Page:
Truth is, no one else matters. At that point, yes, it sucks. There’s no need to invalidate that feeling, but that moment isn’t forever. That moment of disappointment is not a defining moment, the defining moment is when you decide to get back up, put on some horse blinders and keep moving. So here I am to tell you to stop comparing your path, and to move forward dammit, because there’s a lot of ground to cover.

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Let’s Ask: Would You Go Back?

Take a second and turn back the clock. Your first day of college. Your last day of high school. Your kindergarten graduation. Your last relationship. If you could, would you go back to those moments with the full consciousness you now possess and attempt to notice what you couldn’t before?  If you could go back, would you?

There are specific moments, like prom or a breakup or graduation, where I’d think about seeing it all from a different perspective. Would I have enjoyed prom more if I had danced on a different side of the room, would I have been happier hugging different people at graduation, would I have seen the warning signs before it all blew up in my face? But what I’ve come to realize in all of this retrospection is that things are never what they were. In the moment, you’re greedy and self-righteous. You don’t think because there simply isn’t any time. You dance where you danced because there was free space, you hugged the people you did because they’re the ones that mattered at the time, you said he was an ass because at the time you couldn’t fathom to see it from a different perspective. Only in time do we realize that things begin to change, because we are changing. We’re growing up. Congratulations, you’re an adult. I suppose it then becomes the question of, is it worth going back?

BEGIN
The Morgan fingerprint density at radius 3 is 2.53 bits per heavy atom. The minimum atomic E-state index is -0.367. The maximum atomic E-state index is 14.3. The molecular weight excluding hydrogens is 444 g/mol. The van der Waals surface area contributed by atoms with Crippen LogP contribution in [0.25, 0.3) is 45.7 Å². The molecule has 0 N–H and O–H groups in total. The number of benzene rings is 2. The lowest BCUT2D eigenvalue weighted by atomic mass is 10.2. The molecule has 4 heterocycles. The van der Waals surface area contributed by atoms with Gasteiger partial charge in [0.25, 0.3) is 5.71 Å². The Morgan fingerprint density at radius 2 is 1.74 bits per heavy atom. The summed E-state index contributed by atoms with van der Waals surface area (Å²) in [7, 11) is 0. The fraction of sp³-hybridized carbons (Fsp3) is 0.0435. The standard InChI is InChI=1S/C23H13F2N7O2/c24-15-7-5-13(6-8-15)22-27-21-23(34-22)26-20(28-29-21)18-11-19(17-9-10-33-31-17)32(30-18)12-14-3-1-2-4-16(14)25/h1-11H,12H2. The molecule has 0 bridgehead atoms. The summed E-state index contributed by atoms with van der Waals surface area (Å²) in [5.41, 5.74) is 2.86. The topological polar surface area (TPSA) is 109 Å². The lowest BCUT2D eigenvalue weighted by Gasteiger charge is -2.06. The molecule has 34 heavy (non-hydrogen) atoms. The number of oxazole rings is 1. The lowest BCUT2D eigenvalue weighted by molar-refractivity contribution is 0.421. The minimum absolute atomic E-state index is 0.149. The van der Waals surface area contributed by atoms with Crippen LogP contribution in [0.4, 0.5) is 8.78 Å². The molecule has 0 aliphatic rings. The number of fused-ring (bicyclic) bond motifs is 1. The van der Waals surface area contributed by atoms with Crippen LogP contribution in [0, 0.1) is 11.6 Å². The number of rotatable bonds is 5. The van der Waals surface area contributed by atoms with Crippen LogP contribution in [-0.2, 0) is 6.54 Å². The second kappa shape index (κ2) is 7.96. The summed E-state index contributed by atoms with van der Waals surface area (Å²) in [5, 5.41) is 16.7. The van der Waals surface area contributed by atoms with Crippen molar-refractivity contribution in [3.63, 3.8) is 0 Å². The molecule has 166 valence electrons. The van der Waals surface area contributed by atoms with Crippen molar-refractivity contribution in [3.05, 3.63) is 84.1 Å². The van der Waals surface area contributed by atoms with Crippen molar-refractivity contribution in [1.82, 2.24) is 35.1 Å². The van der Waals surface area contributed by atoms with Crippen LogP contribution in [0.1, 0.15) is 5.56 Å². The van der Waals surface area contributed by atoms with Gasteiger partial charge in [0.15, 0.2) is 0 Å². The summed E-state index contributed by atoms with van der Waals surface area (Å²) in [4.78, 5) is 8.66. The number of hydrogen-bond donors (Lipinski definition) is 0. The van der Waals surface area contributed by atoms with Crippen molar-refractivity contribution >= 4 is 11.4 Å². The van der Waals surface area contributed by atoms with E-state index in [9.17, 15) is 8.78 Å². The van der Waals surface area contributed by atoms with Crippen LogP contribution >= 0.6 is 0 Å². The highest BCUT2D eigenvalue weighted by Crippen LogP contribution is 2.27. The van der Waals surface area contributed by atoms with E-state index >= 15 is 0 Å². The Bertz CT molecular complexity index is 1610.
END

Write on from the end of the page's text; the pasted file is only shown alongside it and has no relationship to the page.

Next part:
As of late, I get these flashbacks to the happy little moments. Sharing a joke with a friend in class, noticing the exact moment I felt love for this person, and the absolute joy of hearing my name as I accepted my diploma case (sorry to break it to you kids, when you graduate you just get the case and then wait four to six weeks for a diploma to come in the mail).

In a way, I would want to go back for those moments. The ones that made my heart flutter, my eyes water, and my hands twitch. Those are the ones worth it. If I could bottle those feelings up and save them for a bad day, life wouldn’t feel so bogged down. The other ones make me wonder why I would pose such a broad question. Who would want to subject themselves to a torturous moment? No one wants to see their heart break in front of them or see their friends drift off into nothingness. That’s just terrible. It may make for a great Oscar worthy scene in a movie, but there’s no space for such torment in the real world.

Everyday we should strive to be happier than we were the day before.

Let me ask you again, dear reader: Would you go back? Is it worth going back?

Let’s Decide: Leader or Follower.

For eighteen years, I was a follower.